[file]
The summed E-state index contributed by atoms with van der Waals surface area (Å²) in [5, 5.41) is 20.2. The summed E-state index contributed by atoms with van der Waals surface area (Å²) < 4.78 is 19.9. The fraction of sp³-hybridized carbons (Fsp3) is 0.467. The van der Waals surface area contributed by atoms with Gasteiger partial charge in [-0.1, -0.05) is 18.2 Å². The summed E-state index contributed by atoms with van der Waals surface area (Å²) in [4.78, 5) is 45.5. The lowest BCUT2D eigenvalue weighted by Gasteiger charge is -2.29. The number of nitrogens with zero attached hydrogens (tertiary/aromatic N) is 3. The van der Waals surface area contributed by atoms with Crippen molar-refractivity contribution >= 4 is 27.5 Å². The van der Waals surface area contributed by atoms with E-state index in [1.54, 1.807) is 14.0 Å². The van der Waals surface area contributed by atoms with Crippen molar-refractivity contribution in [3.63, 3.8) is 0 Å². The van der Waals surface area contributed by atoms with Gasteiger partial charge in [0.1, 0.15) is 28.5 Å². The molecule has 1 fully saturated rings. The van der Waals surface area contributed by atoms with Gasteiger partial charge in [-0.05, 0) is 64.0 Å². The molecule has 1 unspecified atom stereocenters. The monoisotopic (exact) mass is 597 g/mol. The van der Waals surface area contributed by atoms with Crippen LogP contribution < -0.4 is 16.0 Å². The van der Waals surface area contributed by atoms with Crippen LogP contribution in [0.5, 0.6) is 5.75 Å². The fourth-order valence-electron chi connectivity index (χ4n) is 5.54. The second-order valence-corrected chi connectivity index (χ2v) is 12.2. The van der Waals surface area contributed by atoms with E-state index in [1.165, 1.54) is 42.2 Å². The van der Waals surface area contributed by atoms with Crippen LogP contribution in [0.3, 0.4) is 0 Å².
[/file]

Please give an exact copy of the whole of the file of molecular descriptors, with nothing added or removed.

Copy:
The summed E-state index contributed by atoms with van der Waals surface area (Å²) in [5, 5.41) is 20.2. The summed E-state index contributed by atoms with van der Waals surface area (Å²) < 4.78 is 19.9. The fraction of sp³-hybridized carbons (Fsp3) is 0.467. The van der Waals surface area contributed by atoms with Gasteiger partial charge in [-0.1, -0.05) is 18.2 Å². The summed E-state index contributed by atoms with van der Waals surface area (Å²) in [4.78, 5) is 45.5. The lowest BCUT2D eigenvalue weighted by Gasteiger charge is -2.29. The number of nitrogens with zero attached hydrogens (tertiary/aromatic N) is 3. The van der Waals surface area contributed by atoms with Crippen molar-refractivity contribution >= 4 is 27.5 Å². The van der Waals surface area contributed by atoms with E-state index in [1.54, 1.807) is 14.0 Å². The van der Waals surface area contributed by atoms with Crippen molar-refractivity contribution in [3.63, 3.8) is 0 Å². The van der Waals surface area contributed by atoms with Gasteiger partial charge in [0.1, 0.15) is 28.5 Å². The molecule has 1 fully saturated rings. The van der Waals surface area contributed by atoms with Gasteiger partial charge in [-0.05, 0) is 64.0 Å². The molecule has 1 unspecified atom stereocenters. The monoisotopic (exact) mass is 597 g/mol. The van der Waals surface area contributed by atoms with Crippen LogP contribution < -0.4 is 16.0 Å². The van der Waals surface area contributed by atoms with Crippen LogP contribution in [0.5, 0.6) is 5.75 Å². The fourth-order valence-electron chi connectivity index (χ4n) is 5.54. The second-order valence-corrected chi connectivity index (χ2v) is 12.2. The van der Waals surface area contributed by atoms with E-state index in [1.165, 1.54) is 42.2 Å². The van der Waals surface area contributed by atoms with Crippen LogP contribution in [0.3, 0.4) is 0 Å².